I’m sure that anyone who’s been keeping an even casual eye on the news cycles the past few weeks have seen a number of articles written about the new EPA changes and how they will effect our Texas electricity market. The act that has been pushed through the EPA by our current administration is called the “Cross-State Air Pollution Rule.” You can read a number of articles attacking it from different angles here, here, and here. There’s a lot to wade through in regards to the different accusations and concerns flying out there about this new ruling, as well as a lot of anger and vitriol. I’m going to skip that, however. I just want to take a look at the plan, as well as how it could potentially effect the retail Texas electricity market.
First off, lets take a quick look at what the plan is, and why it is going to effect deregulated electricity in Texas. The rule is designed to lessen certain kinds of emissions, lessening air pollution, specifically the kind of pollution that will float into and contaminate the air of other states that didn’t produce the pollution. In terms of a practical description, the plan is attacking the emissions that are produced by coal burning plants, of which Texas has many.
Why do the coal plants matter for our electric rates? We all know that a bulk of our electricity plants are natural gas plants, as well as the fact that the cost of natural gas is what sets electricity prices for the market. So why should the coal plants matter? Well, the first answer is that while those things dominate the market and set the rates, it doesn’t mean that the coal plants aren’t an important part of that product. If these plants get shut down (not all of them will, but many might) that means a larger burden has to be carried by the remaining plants. Or if the plants have to be fitted with expensive technology to lessen emissions, then that cost will translate into higher energy prices from the coal plants. Less plants carrying a heavier burden will also mean higher electric rates. This will all translate into higher prices for Texas electricity customers.
And that’s not all. The biggest issue that ERCOT has with this situation is that removing these coal plants will cut heavily into the minimum amount of electricity needed in the grid to consistently keep up with demand. This should be especially fresh in the minds of Texans considering the issues we’ve had recently. Just this past winter the entire state had do deal with huge rolling blackouts because of a demand shortage due to historic cold freezes which took several electric generation plants offline. The rolling outages kept people from suffering without energy too long, but the truth of the matter is that the grid didn’t have enough electricity to meet with demand. Additionally, there’s been several shorter blackouts all over Texas because the historic drought has upped the demand for electricity to the point the grid is having trouble meeting demand. And this is happening without any specific plants being offline or broken. So things are pretty tight right now. Imagine what would happen if we lost the use of several of our plants permanently? Naturally ERCOT is concerned that this new EPA law will seriously harm our ability to meet general electricity demand for the entire state. And any shortage in demand also will contribute to higher prices. And right now, Texas has the lowest energy prices in the United States.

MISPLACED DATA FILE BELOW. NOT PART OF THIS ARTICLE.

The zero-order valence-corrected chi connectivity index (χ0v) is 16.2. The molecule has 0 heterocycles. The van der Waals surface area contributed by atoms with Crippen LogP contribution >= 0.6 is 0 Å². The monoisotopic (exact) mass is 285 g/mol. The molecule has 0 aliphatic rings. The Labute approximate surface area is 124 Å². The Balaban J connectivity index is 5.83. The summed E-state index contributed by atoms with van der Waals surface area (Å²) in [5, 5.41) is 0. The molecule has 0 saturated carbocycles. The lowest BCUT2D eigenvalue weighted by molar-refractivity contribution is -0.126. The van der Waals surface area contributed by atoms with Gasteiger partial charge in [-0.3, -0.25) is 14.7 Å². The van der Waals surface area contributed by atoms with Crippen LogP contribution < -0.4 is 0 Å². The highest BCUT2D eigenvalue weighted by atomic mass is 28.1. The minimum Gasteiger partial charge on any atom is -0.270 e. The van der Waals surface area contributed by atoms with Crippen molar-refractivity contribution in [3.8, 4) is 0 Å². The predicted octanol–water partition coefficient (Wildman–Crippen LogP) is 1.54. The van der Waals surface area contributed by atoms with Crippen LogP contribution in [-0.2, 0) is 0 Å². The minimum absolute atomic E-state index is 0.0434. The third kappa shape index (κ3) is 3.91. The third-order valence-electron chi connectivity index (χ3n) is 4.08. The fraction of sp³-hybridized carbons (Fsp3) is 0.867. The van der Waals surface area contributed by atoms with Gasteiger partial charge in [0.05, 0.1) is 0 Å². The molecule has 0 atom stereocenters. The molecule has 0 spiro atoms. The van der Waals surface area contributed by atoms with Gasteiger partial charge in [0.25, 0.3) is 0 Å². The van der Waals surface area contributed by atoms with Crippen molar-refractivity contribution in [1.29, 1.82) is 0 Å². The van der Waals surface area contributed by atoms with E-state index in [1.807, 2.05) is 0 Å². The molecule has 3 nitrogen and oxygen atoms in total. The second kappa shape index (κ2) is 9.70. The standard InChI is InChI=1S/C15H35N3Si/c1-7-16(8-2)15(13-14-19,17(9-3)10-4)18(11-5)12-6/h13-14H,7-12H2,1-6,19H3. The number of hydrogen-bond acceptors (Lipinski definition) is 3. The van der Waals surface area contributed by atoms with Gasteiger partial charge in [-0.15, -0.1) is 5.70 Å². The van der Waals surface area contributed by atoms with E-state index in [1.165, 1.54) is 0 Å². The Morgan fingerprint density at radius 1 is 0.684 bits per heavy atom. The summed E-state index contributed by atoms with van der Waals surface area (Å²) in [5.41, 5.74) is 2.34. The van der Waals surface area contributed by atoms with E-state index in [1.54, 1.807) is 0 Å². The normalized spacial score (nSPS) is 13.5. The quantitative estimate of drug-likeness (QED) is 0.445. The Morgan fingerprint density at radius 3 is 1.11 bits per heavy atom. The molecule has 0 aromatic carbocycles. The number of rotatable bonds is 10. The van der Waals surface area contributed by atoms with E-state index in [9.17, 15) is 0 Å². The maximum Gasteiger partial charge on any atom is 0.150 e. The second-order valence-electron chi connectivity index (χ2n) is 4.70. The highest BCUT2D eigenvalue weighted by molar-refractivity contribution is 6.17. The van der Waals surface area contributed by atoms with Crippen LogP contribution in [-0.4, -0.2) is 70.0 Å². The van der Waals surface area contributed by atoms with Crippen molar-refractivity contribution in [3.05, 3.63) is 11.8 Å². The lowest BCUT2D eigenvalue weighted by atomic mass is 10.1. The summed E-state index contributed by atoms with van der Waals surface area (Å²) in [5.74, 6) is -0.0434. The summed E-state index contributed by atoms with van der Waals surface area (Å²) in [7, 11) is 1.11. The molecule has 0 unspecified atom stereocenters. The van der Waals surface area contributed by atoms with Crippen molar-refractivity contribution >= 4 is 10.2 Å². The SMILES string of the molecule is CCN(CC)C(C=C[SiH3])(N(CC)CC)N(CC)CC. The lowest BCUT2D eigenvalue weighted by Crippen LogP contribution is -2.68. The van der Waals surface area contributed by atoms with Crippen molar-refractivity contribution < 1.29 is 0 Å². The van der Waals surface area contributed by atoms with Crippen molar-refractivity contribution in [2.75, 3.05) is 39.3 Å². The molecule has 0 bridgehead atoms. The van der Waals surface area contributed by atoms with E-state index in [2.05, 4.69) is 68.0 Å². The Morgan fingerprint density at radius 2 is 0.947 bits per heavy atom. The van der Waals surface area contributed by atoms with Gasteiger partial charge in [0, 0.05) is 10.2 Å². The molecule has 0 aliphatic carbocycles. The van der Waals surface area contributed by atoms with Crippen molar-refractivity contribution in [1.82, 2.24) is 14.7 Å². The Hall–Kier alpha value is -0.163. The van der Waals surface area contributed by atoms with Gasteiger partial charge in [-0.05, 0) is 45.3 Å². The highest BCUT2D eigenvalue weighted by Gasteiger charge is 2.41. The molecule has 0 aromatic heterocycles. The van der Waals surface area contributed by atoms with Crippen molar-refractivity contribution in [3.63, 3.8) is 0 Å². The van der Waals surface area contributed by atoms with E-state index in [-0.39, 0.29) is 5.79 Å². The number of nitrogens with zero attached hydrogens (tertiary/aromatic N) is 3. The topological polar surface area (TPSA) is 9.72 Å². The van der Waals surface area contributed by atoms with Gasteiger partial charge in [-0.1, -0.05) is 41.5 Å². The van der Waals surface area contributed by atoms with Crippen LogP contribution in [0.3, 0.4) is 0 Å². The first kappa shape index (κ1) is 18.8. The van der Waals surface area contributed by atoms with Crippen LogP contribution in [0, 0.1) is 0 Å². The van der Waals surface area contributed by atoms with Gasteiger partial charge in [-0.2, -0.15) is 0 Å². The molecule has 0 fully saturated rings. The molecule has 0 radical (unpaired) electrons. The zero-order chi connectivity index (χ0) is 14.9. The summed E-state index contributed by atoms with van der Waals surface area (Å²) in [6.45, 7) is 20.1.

Another big facet that is enraging people over this issue is the potential loss of jobs, as well as the accusation that Texas wasn’t given enough notice before landing on this list for states that had to adopt this new law. But none of that will directly tie into this stuff in regards to Texas electricity. The other points I’ve discussed, however, will have a heavy effect on our market moving forward. So that is what people should know about how the EPA will effect Texas electricity.